The present invention together with the above and other objects and advantages may best be understood from the following detailed description of the preferred embodiments of the invention illustrated in the drawings, wherein:

FIG. 1A illustrates a conventional eight-transistor (8T) static random access memory (SRAM) cell;

FIG. 1B illustrates an exemplary modified eight-transistor (8T) static random access memory (SRAM) cell for implementing a write and read performance sort ring oscillator (PSRO) in accordance with the preferred embodiment;

FIG. 2 illustrates an exemplary SRAM base block used for implementing a write and read performance sort ring oscillator (PSRO) in accordance with the preferred embodiment;

FIG. 3 illustrates an exemplary SRAM write and read performance sort ring oscillator (PSRO) in accordance with the preferred embodiment;

FIGS. 4, 5, 6, and 7 are charts illustrating operation of the exemplary SRAM write and read performance sort ring oscillator (PSRO) of FIG. 3 in accordance with the preferred embodiment; and

FIG. 8 is a flow diagram of a design process used in semiconductor design, manufacturing, and/or test.

DETAILED DESCRIPTION OF THE PREFERRED EMBODIMENTS

In accordance with features of the invention, a slightly modified eight-transistor (8T) static random access memory (SRAM) cell is assembled together with a domino sense circuit to create a 8T SRAM performance sort ring oscillator (PSRO) that directly tracks the performance of 8T SRAM macros much closer than standard logic PSROs. One important feature of this invention is that write time and read time are both part of the oscillation frequency.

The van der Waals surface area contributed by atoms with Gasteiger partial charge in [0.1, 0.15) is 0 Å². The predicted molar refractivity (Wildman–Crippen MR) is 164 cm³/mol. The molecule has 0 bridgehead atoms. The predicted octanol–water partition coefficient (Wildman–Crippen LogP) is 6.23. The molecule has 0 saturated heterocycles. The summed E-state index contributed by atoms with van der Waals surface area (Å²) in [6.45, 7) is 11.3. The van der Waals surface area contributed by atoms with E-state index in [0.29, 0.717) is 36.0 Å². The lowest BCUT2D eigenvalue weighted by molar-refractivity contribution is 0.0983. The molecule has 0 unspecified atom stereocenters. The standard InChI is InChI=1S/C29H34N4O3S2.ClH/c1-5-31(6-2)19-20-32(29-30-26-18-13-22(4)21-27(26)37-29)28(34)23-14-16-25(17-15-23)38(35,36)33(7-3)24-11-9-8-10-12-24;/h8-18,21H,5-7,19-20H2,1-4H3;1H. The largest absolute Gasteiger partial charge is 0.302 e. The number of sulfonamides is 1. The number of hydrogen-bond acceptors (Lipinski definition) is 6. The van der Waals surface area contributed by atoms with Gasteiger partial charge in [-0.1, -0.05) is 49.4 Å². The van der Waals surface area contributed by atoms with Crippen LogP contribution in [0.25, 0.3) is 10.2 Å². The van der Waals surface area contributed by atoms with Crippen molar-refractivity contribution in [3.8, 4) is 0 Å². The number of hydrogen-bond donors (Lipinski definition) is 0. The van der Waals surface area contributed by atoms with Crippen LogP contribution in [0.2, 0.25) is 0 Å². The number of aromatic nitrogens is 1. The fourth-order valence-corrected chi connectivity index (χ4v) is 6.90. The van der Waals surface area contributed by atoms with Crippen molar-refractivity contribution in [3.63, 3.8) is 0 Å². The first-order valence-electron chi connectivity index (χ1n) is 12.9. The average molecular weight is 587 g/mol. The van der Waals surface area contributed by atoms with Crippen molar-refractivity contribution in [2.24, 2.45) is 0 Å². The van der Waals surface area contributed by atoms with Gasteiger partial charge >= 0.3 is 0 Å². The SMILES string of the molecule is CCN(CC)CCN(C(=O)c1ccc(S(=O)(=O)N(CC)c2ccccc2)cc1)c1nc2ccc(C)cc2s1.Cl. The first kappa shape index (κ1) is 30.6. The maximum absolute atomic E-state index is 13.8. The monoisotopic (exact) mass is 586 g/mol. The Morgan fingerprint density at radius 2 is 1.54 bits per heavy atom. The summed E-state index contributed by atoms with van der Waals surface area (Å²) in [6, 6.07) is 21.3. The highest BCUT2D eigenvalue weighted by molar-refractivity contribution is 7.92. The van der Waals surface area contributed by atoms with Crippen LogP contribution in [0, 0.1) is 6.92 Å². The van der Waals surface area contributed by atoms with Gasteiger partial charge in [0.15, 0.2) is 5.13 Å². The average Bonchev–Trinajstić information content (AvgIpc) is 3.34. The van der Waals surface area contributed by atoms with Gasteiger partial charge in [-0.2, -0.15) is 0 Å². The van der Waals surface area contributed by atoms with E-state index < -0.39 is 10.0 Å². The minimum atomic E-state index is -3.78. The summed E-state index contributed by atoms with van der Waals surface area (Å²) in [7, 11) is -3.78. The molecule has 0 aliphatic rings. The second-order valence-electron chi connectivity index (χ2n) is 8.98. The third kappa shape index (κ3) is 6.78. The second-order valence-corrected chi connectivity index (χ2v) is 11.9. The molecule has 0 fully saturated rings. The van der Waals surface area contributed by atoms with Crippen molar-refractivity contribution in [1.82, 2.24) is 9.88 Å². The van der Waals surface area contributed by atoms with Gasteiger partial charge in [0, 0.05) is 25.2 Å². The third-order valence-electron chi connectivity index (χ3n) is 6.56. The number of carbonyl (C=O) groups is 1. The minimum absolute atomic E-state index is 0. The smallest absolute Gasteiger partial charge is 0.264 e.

Having reference now to the drawings, in FIG. 1B, there is shown modified eight-transistor (8T) static random access memory (SRAM) cell generally designated by the reference character 120 for implementing a SRAM read and write performance sort ring oscillator (PSRO) in accordance with the preferred embodiment.

SRAM cell 120 includes a static latch or cross-coupled memory cell defined by a pair of parallel reverse-connected inverters 122, 124 for storing data and a pair of N-channel field effect transistors (NFETs) 126, 128 respectively connected to a respective side of the static latch. The inverters 122, 124 defining the static latch include four transistors (not shown).

SRAM cell 120 of the preferred embodiment includes independent left and right write wordlines WWL_L (WRITE WORDLINE LEFT), WWR_R (WRITE WORDLINE RIGHT) providing a respective gate input to the access transistors 126, 128 used to obtain access to the memory cell. The pair of access NFETs 126, 128 is connected between a respective first side or complement side (CMP) of the static latch and a complement write bitline input WBLC and a second side or true side of the static latch of the parallel reverse-connected inverters 122, 124 and a true write bitline WBLT. NFETs 126, 128 receive the respective gate input WWL_L (WRITE WORDLINE LEFT), WWL_R (WRITE WORDLINE RIGHT) that is activated, turning on the respective NFETs 126, 128.